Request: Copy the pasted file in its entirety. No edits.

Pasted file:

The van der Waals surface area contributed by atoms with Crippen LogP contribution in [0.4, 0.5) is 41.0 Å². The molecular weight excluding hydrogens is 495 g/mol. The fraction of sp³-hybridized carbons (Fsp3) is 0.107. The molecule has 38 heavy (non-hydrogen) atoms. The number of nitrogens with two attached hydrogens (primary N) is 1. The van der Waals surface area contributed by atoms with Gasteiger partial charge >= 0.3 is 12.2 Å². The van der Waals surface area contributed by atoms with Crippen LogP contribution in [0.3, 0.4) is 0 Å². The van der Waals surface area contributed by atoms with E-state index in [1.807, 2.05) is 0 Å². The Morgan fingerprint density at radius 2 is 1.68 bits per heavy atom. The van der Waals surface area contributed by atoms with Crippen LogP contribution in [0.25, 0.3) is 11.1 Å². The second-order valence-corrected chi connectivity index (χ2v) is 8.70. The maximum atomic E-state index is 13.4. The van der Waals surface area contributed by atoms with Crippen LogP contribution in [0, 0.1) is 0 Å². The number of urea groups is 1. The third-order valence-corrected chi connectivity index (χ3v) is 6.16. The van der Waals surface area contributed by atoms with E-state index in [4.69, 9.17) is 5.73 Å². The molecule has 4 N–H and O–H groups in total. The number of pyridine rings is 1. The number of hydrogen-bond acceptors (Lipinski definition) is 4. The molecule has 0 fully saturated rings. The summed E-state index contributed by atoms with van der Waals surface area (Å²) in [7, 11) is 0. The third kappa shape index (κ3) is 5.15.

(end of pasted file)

The van der Waals surface area contributed by atoms with Crippen LogP contribution in [0.4, 0.5) is 41.0 Å². The molecular weight excluding hydrogens is 495 g/mol. The fraction of sp³-hybridized carbons (Fsp3) is 0.107. The molecule has 38 heavy (non-hydrogen) atoms. The number of nitrogens with two attached hydrogens (primary N) is 1. The van der Waals surface area contributed by atoms with Gasteiger partial charge >= 0.3 is 12.2 Å². The van der Waals surface area contributed by atoms with Crippen LogP contribution in [0.3, 0.4) is 0 Å². The van der Waals surface area contributed by atoms with E-state index in [1.807, 2.05) is 0 Å². The Morgan fingerprint density at radius 2 is 1.68 bits per heavy atom. The van der Waals surface area contributed by atoms with Crippen LogP contribution in [0.25, 0.3) is 11.1 Å². The second-order valence-corrected chi connectivity index (χ2v) is 8.70. The maximum atomic E-state index is 13.4. The van der Waals surface area contributed by atoms with Crippen LogP contribution in [0, 0.1) is 0 Å². The number of urea groups is 1. The third-order valence-corrected chi connectivity index (χ3v) is 6.16. The van der Waals surface area contributed by atoms with E-state index in [4.69, 9.17) is 5.73 Å². The molecule has 4 N–H and O–H groups in total. The number of pyridine rings is 1. The number of hydrogen-bond acceptors (Lipinski definition) is 4. The molecule has 0 fully saturated rings. The summed E-state index contributed by atoms with van der Waals surface area (Å²) in [7, 11) is 0. The third kappa shape index (κ3) is 5.15.